When God told me to do a conference, I remember we didn’t even have a team. I just called a couple of guys asking if they could perform poetry, now we have a 16-man team put together that makes the conference happen. We started very small, the first conference was about 30 people in attendance and the first conference was the same year I started poetry, 2014.

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Releasing My Debut Spoken Word Album Emergence Same year As My First Book

No, it was not exactly planned. I didn’t begin the year with either of those two things on my to-do list. It truly just happened. I had written The Sun years ago, but every time thoughts of publishing it cross my mind, I always developed cold feet. The year 2020 was just the year where I dammed it all and walked on water.

Releasing Emergence was very time-consuming for me; I had to write a lot, which wouldn’t have been an issue if I were going to be indoors the next day; but I had work during the day. But God filled me with an immense amount of strength and I am truly grateful to Him for that.

Memorable Moment While Performing On Stage
I was performing a poem at this event in Lagos and a lady was crying in the hall while I performed. I made a mental note to speak to her later to perhaps give her a hug and find out what I had said that hit her that deeply. Unfortunately, I forgot. Prayed for her when I remembered though. Never forgot that moment; it made me realise the impact that words can have.

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The Messages I Addressed In Emergence
Brokenness, the Lekki Shooting, temptations and dying to self, worship, competition between creatives and how unwise it is and many more.

Challenges Young Writers And Poet Face In Nigeria And The Solution
Generally, poets are not very respected in Nigeria; we have come a long way. I have to say, it’s an art form that people are gradually respecting, but we still haven’t gotten to the pinnacle yet. We would get there, some of the improvement is by pulling out great content, working hard to make people realise it’s not a joke; this is serious and beautiful art.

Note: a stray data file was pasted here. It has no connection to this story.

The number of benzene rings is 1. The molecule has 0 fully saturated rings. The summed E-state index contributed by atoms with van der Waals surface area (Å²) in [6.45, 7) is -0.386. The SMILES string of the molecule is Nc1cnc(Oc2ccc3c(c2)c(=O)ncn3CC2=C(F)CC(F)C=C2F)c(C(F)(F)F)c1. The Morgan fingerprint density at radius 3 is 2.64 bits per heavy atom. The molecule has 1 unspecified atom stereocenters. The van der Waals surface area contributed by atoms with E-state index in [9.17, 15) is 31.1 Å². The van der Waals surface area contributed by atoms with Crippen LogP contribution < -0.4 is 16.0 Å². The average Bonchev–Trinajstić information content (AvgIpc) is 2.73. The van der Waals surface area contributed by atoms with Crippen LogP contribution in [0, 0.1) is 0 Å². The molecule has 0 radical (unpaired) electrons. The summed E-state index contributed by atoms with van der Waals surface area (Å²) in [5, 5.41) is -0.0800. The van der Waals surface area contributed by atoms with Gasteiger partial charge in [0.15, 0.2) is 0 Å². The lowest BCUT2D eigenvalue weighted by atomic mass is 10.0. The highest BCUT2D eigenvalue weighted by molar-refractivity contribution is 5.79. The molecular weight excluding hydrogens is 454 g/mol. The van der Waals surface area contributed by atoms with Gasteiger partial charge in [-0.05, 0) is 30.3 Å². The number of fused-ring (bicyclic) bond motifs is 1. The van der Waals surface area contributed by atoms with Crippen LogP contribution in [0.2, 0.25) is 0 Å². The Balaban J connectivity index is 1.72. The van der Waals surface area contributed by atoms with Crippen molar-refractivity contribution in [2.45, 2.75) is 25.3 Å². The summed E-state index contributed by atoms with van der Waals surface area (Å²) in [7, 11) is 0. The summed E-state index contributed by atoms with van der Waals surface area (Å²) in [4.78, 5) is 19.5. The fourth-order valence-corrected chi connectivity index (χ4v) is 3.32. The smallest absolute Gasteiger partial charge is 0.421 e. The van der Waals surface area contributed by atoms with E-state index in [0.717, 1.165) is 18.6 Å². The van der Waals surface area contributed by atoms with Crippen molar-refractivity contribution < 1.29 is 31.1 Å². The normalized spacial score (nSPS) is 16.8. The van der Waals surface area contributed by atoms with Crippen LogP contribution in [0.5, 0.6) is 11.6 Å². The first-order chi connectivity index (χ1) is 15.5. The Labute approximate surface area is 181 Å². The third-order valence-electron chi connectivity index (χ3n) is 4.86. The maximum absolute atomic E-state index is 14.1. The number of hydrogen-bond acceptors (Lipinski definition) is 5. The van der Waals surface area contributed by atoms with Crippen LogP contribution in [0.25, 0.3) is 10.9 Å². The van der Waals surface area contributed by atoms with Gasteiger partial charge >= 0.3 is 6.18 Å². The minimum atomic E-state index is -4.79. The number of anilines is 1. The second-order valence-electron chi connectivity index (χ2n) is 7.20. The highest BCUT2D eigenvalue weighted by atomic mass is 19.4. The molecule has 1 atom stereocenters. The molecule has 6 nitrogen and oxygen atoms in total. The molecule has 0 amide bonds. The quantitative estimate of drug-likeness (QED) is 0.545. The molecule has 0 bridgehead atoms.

Another issue we have, which also stems from the first one that I mentioned, which is the fact that we are not as respected is that because we are not as respected, we are not as paid as should; we are underpaid. Some people just think that it’s just poetry; you just write words and put it together and that’s just silly. It’s creativity. The fact that I made it simple doesn’t mean it’s simple but shows that I am good at what I do.

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Poets need to make demands; if you believe that what you are doing deserves this particular amount, call it out. There are unique dynamics to all these things; if it’s free or paid, all I’m saying is, we should demand because people don’t know.

What I Would Change If I Were The President Of Nigeria For A Day
I would make quality education more accessible to the poor, especially at the primary and secondary school level; emphasis on ‘quality though. People should not have to break the bank to get a good education. I don’t know how possible it is to get that done in a day, but it’s something I will put in the works. Maybe, sign a lot of scholarships one day.

Three Women Who Inspire Me And Why
Jackie Hill Perry, because of how much of an awesome poet she is. Chimamanda Ngozi Adichie because of how well-read she is and how she has placed Nigeria on the global map as a writer. I mean, who has 16 honorary degrees from several universities around the world if not an absolute genius. I love her complete courage in standing for what she believes to be true and damning the consequences.

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TY Bello, because of her deep connection to God and vast level of creativity; I love her.

My Brand In Five Years
It’s always hard for me to answer this question; plus no one really knows the future. I am at a much better place than where I thought I would be five years ago, but, wherever I am in five years, I hope to still be pleasing Jesus. That’s the most important thing.

To Young Women Out There
Live like it’s your last day; love without holding back and never let fear dictate what you do or don’t do.